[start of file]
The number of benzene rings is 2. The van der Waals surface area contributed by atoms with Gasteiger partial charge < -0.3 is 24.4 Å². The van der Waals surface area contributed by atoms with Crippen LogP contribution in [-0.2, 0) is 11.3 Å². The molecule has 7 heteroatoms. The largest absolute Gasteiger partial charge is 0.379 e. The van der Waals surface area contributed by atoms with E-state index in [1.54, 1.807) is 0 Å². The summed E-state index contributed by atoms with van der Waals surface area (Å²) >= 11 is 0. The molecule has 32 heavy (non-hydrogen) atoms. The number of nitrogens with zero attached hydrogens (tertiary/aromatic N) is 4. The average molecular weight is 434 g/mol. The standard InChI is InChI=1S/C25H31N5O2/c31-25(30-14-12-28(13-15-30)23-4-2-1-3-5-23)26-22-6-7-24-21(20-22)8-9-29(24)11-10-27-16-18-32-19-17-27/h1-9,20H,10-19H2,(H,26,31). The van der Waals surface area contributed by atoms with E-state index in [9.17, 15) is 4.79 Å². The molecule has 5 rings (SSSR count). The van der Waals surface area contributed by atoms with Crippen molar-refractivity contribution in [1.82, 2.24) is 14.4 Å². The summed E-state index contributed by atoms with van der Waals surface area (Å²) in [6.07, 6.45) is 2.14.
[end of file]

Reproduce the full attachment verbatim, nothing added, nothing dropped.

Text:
The number of benzene rings is 2. The van der Waals surface area contributed by atoms with Gasteiger partial charge < -0.3 is 24.4 Å². The van der Waals surface area contributed by atoms with Crippen LogP contribution in [-0.2, 0) is 11.3 Å². The molecule has 7 heteroatoms. The largest absolute Gasteiger partial charge is 0.379 e. The van der Waals surface area contributed by atoms with E-state index in [1.54, 1.807) is 0 Å². The summed E-state index contributed by atoms with van der Waals surface area (Å²) >= 11 is 0. The molecule has 32 heavy (non-hydrogen) atoms. The number of nitrogens with zero attached hydrogens (tertiary/aromatic N) is 4. The average molecular weight is 434 g/mol. The standard InChI is InChI=1S/C25H31N5O2/c31-25(30-14-12-28(13-15-30)23-4-2-1-3-5-23)26-22-6-7-24-21(20-22)8-9-29(24)11-10-27-16-18-32-19-17-27/h1-9,20H,10-19H2,(H,26,31). The van der Waals surface area contributed by atoms with E-state index in [9.17, 15) is 4.79 Å². The molecule has 5 rings (SSSR count). The van der Waals surface area contributed by atoms with Crippen molar-refractivity contribution in [1.82, 2.24) is 14.4 Å². The summed E-state index contributed by atoms with van der Waals surface area (Å²) in [6.07, 6.45) is 2.14.